The accompanying drawings, which are incorporated herein and constitute part of this specification, illustrate the preferred embodiments of the invention, and, together with the general description given above and the detailed description given below, serve to explain the features of the invention.
Cylindrical rollers 11 can be made of a suitable material such as, for example, low carbon, stainless steel or other alloys. Preferably, the rollers are formed from AISI 52100 steel for operation at approximately 200° C. (390° F.). The rollers 11 are preferably evenly distributed within bearing 10 about rotational axis 15. Each of the plurality of cylindrical rollers 111 preferably has an axis of rotation 16 that is parallel to rotational axis 15. Rollers 11 are free to spin about axis of rotation 16 while being constrained by inner race 12, outer race 14, and cage 40.
When fully assembled, bearing 10 has a toroidal shape with nominal width, w, defined between distal end 17 and proximal end 18. Referring to
In a preferred embodiment, cage 40 is radially disposed about rotational axis 15 and between outer race 14 and inner race 12. Cage 40 is preferably formed from brass and is a two-piece construction. More particularly, the preferred embodiment of cage 40 has an open-end cage 41 and a cage cover 50. When assembled, cage 40 contains rollers 11 between open-end cage 41 and cage cover 50. Preferably, rollers 11 are oriented in cage 40 such that axis of rotation 16 of each roller 11 is parallel with rotational axis 15 and rollers 11 are evenly radially distributed about rotational axis 15. To contain the rollers 11, open-end cage 41 preferably has a base 46 toroidally disposed about rotational axis 15 and a plurality of fingers 45 that longitudinally extend from base 46 forming roller pockets 43 therewith. Fingers 45 are preferably evenly distributed about axis 15. Rollers 11, when set between fingers 45 and base 46, are substantially free to spin about axis of rotation 16 while being angularly constrained between the races by fingers 45. When assembled cover 50 and base 46 constrain rollers 11 longitudinally with respect to axis 16.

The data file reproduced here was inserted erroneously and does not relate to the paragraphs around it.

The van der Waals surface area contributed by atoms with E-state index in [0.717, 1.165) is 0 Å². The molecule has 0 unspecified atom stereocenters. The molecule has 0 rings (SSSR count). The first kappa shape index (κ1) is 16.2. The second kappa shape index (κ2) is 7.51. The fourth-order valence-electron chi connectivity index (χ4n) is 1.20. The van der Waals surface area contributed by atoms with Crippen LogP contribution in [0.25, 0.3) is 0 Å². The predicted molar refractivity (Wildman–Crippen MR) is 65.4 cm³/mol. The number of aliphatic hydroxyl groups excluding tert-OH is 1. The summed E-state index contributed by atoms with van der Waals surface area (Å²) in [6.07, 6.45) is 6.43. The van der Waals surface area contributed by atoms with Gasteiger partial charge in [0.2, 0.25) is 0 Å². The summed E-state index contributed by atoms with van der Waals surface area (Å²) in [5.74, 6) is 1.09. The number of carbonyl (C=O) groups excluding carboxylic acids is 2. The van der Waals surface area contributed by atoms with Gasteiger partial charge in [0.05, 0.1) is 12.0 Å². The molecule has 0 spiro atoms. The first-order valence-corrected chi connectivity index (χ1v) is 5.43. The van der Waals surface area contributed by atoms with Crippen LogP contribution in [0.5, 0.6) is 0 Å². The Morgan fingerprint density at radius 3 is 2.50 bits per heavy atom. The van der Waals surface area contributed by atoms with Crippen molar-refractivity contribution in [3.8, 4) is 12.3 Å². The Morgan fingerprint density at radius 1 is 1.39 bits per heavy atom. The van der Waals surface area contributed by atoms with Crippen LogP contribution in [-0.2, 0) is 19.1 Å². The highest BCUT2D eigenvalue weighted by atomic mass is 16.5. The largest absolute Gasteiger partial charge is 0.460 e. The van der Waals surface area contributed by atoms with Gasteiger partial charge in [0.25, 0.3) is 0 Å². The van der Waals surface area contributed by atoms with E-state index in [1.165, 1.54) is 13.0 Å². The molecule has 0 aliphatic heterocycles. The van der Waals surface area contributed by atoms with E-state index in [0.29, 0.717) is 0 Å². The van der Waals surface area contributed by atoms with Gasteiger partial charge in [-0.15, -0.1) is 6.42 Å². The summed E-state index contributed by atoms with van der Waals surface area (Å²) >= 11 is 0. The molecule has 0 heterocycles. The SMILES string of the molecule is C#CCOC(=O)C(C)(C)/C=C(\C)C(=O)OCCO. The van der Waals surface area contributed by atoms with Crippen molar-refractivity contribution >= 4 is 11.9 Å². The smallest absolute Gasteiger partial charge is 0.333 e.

In the preferred assembled cage 40, each finger 45 has an alignment tab 44 located on a circumferential perimeter of the finger that engages with alignment notch 52 of cover 50. As shown in
When cover 50 engages open end cage 41 such that alignment tab 44 is aligned with alignment notch 52, fastener aperture 42 of finger 45 is preferably in alignment with fastener aperture 42 of cover 50. A fastener (e.g., bolt 21 in combination with collar 30 or bolt 21 and collar 30 with at least one washer) is preferably used to secure cover 50 to open end cage 41 by, for example, inserting bolt 21 through fastener aperture 42 and securing it with flanged collar 30.
The cage fastener 20 preferably includes a bolt 21 (
In another preferred embodiment, the parity in pressure is achieved by providing a collar 30 with a clamping area that is substantially equal to a clamping area of head 22. The clamping area of head 22 may be defined as that portion of head 22 that can be used to clamp against another surface (the difference between the area of head 22 and area of the shank 28 as referenced orthogonally with respect to the longitudinal axis). Similarly, the clamping area of collar 30 may be defined as the area of flange 33 (